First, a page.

My girl woke up with a chip on her shoulder. Our day began with echoes of squabbling in the hallway; breakfast was punctuated by loud clanking of spoon and bowl; the milk jug slammed with vehemence on the table. Points were being made. I saw glowering eyes.
I tried showing compassion and asked her what was wrong. A pursed mouth said that was not going to work. I told her this behavior was unacceptable and advised her to change her attitude. No dice.
Sometimes we are more comfortable in our discontent than in seeking a path to healing. I know this, but that doesn’t mean I always know the best way to interrupt a destructive cycle. Here I am helping my kids get ready for school—making lunches, feeding the dog, watching the clock, ready to help with hair or homework or whatever may come—and what comes is a huge time suck.
What I wanted was for recovery to be easy, but it wasn’t. What I wanted was for my first effort at empathy and understanding to be well received, but it wasn’t. So there I was not only with a grumpy girl but all the disappointment of my own inability to come up with a quick fix. Double whammy.
I didn’t know what to do, but I thought it critical that I do something, so I took her hand, marched her to a quiet place to sit in a separate room, and told her to wait there.
Taking a minute to recover from the heat of the moment is not just for the benefit of our kids. it’s for us too. It’s so we have a chance to move past our own disappointment at powerlessness and re-engage our self-control. It helps us remember that the point is not retribution, but resolution.
I returned to her. I sat in the chair next to hers. I looked at her and I allowed myself to remember how beautiful she is, how precious is her smile, how very sad it is to feel stuck inside a bad attitude and not know how to get out of it.
“I’d like to understand why you’re so upset this morning. Did something happen?”
“I don’t want to tell you.”
“OK.” I sat and thought. Where to go from here? “You don’t have to talk to me if you don’t want to. I care about what you’re feeling, but you don’t have to share. But I can’t allow you to mistreat the people in this house just because you’re feeling bad about something.”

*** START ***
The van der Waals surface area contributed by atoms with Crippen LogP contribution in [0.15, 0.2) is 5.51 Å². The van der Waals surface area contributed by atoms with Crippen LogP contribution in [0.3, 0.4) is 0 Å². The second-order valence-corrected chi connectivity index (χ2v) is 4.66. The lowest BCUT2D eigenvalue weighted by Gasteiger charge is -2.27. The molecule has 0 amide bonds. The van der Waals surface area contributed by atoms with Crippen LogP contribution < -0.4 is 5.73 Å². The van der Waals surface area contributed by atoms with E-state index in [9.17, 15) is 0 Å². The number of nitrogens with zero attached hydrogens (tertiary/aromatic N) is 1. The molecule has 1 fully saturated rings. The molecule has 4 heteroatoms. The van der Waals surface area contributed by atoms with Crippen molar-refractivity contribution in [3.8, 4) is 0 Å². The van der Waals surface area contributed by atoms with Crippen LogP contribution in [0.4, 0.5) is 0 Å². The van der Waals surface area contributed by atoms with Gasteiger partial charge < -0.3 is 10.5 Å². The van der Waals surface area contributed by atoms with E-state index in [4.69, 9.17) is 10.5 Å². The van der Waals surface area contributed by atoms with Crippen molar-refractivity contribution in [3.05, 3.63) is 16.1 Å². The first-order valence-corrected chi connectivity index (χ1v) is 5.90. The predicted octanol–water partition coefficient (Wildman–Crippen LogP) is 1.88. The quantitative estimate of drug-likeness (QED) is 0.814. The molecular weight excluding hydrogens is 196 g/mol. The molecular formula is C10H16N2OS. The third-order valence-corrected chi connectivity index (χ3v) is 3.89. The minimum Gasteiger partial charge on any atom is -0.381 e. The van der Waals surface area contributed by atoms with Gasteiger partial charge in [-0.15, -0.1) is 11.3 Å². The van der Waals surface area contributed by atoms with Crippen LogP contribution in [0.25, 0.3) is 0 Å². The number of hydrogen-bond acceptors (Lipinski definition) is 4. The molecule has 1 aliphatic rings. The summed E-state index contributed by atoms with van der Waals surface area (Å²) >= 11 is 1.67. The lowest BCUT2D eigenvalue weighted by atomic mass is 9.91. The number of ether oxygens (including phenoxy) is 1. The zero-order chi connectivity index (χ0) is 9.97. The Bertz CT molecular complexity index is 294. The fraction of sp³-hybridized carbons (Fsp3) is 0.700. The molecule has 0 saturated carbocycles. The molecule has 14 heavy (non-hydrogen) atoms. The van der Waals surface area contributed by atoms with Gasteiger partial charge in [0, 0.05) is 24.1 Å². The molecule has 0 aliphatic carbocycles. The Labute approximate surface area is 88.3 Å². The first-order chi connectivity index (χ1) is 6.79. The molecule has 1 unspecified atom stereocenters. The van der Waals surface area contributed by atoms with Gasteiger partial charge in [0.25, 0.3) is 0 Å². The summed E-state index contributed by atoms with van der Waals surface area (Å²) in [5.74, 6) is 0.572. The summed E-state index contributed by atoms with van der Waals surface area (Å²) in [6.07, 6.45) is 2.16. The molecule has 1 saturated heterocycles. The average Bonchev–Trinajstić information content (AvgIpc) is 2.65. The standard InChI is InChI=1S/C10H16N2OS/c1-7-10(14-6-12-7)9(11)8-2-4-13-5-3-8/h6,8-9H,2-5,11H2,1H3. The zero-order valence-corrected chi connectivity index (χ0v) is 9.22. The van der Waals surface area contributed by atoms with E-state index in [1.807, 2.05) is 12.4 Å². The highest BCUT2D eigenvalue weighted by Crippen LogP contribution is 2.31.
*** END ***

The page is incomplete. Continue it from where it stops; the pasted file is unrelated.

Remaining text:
These conversations move slowly. There are lots of pauses and words are few. There are no accusations. There is no need for defensiveness because no one is pointing fingers. I am trying to listen. Even if she is not ready to talk I listen anyway. Listening involves more than simply restraining my lips from speaking. It means actively making room for whatever words she may offer. Listening means I prepare myself to hear the intent behind the words or the intent behind the silence.
At one point she asked me if she could have a hug.
Yes, my love. Always. So she sat in my lap and I held her like the little girl she is and reminded her I talk to you like this because I care about you. I love you. You and me—we go together always.
On the way to the bus that morning she grabbed my hand and held it.“I like the way you talk to me,” she said. “It helps me feel better.”
And I think about how her feeling better, her recovery—it cost me something. It cost me time and effort. It cost me cathartic release. I didn’t get to vent, express myself, or punish. In the moment that felt hard and unsatisfying.
But the cost was nothing for what I gained. My girl recovered and trotted off to school with a smile. She held my hand and reassured me that I’m a good mom. Our relationship is stronger because one time I listened well despite the fact that it felt crummy at the time.
It was worth every bit of what I lost.
Originally published on the author’s blog